One thing I will say is that, where our previous releases have suffered from less than satisfactory production values (poor recording quality, amateurish mixing, etc), this time I actually know what I'm doing! So, for one thing, I won't drench the entire mix in reverb, meaning everything will come across louder and clearer.
Stay tuned for more updates! I will discuss the material in more detail in future entries, as well as reporting on our progress, of course. Meantime, check out the links below for information and that.
Saturday, 17 March 2012
Bludvera, Liverpool's finest thrash metal export, formed in 2008 in the wake of a resurgence of interest in the genre. Quickly making a name for themselves on the live scene, they released their debut EP in 2010. This was followed by a string of high profile gigs, including support slots for Evile and Onslaught, among others (read my review of the Onslaught show here). The icing on the cake came in the form of a triumphant set at Bloodstock Open Air last summer, following a hard-earned Metal 2 The Masses victory. With all this under Bludvera's collective belt, anticipation for their new EP was high.
The cheeky young Scousers have delivered. Terrorform is consistent, and powerfully produced, influenced equally by the American 'Bay Area' and Teutonic thrash scenes. Aptly, vocalist Scott Clayton's impassioned tone hovers somewhere between that of Slayer's Tom Araya, and Mille Petrozza, the charismatic frontman for Kreator. Backing Clayton is a thunderous rhythm section, capped off with blistering, skilfully arranged guitars, all performed with supreme technical ability.
The EP begins as it means to go on, with 'Reanimate', a furious burst of gang vocals and lightning fast lead work. The highlight comes with 'Citizen Monopoly', which exhibits a social and political conscience, its lyrics seeming to lament the powerlessness and disposability of the common man. Musically, the song is also highly accomplished, with various well-crafted twists and turns. Elsewhere, 'Parasitic Death Sentence' is perhaps the most dynamic song on offer, both in terms of tempo and volume, while the lyrics again deal in social commentary. The release climaxes with 'Conjure The Dead', which is made for head banging and is sure to be a live favourite.
In summary, Terrorform is an an excellent, and highly accomplished release, fully representing the scope of Bludvera's technical abilities and the vitality of their live show. If thrash is your thing, there is no way you can't like this. Even if it's not, Bludvera are certainly a force to be reckoned with and their talent is undeniable. These boys will go far.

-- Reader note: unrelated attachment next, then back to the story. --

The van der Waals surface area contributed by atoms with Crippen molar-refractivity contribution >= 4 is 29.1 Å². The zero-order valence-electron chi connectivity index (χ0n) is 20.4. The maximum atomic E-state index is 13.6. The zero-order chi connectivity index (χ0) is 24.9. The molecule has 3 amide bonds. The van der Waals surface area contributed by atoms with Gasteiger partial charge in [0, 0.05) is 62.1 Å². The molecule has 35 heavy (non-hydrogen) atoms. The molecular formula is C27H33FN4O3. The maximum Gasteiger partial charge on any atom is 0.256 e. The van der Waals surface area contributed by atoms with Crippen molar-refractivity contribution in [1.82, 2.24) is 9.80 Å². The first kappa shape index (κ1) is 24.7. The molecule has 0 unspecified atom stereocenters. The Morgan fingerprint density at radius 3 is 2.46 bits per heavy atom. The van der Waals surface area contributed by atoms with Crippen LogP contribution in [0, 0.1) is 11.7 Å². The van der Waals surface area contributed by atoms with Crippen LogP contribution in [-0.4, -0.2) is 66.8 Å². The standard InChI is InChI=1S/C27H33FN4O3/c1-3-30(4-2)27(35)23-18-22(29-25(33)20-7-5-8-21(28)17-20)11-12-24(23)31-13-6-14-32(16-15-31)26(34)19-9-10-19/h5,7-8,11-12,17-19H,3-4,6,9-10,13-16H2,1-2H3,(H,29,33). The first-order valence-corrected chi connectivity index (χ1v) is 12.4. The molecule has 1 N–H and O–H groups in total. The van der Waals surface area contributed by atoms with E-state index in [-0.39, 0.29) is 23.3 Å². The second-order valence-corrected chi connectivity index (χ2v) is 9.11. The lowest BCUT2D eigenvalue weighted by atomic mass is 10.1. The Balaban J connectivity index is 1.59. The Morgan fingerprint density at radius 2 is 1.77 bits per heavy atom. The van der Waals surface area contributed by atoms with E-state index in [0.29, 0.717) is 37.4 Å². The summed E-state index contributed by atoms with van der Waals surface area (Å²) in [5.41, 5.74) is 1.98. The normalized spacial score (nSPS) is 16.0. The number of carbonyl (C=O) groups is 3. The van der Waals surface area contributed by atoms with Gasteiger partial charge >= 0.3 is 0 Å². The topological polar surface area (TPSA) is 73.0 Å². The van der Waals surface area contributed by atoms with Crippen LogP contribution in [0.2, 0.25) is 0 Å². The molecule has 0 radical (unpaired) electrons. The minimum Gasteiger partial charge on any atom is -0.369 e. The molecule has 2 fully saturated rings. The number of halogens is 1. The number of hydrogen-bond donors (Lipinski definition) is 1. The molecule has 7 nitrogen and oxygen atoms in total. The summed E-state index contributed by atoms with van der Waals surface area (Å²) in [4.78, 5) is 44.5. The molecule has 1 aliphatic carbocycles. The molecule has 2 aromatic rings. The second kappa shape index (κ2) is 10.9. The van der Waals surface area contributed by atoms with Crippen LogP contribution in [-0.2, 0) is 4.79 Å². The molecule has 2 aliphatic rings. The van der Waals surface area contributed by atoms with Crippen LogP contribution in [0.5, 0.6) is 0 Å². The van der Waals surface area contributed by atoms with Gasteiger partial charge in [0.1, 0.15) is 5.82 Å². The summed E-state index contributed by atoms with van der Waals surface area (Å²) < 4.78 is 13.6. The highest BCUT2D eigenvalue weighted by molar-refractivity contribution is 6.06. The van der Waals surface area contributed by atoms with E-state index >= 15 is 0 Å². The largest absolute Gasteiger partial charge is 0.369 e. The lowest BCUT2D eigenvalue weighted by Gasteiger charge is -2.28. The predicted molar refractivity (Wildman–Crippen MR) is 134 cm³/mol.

'Terrorform' is available to download in a variety of audio formats for a minimum of £3 at http://bludvera.bandcamp.com/album/terrorform. CD copies will also be made available in the near future.
Sunday, 11 December 2011
With the venue already filling up nicely, Gorgoroth’s fellow countrymen, death metal act The Sickening, began the evening’s entertainment. New to many, including Gorgoroth, the band have actually been active for some eighth years now, and released their full length debut Death Devastation Decay in 2009. They’ve certainly had enough time to hone a stage act, and that they have done. Unfortunately, their music is not as impressive, grinding away relentlessly without offering anything that hasn’t been heard from countless other bands. It just kind of passed by me. Well executed but generic, unfortunately. Punter reviews were mixed, and it seems The Sickening are what might be called a ‘Marmite band’.
Valkyrja - hailing from Stockholm - were received much more favourably, and with good reason. With a raging black metal fury, their music feels vital and alive. This band are not going through the motions by any stretch, and they seem to thrive off the thrills of their audience, as their songs have plenty of twists and turns to keep us on our toes. I liked this band’s passion. They may not be breaking boundaries, but in today’s musical climate, playing with enthusiasm and feeling is an innovation in and of itself. With two full length albums under their bullet belts, Valkyrja’s work is accomplished and finely tuned.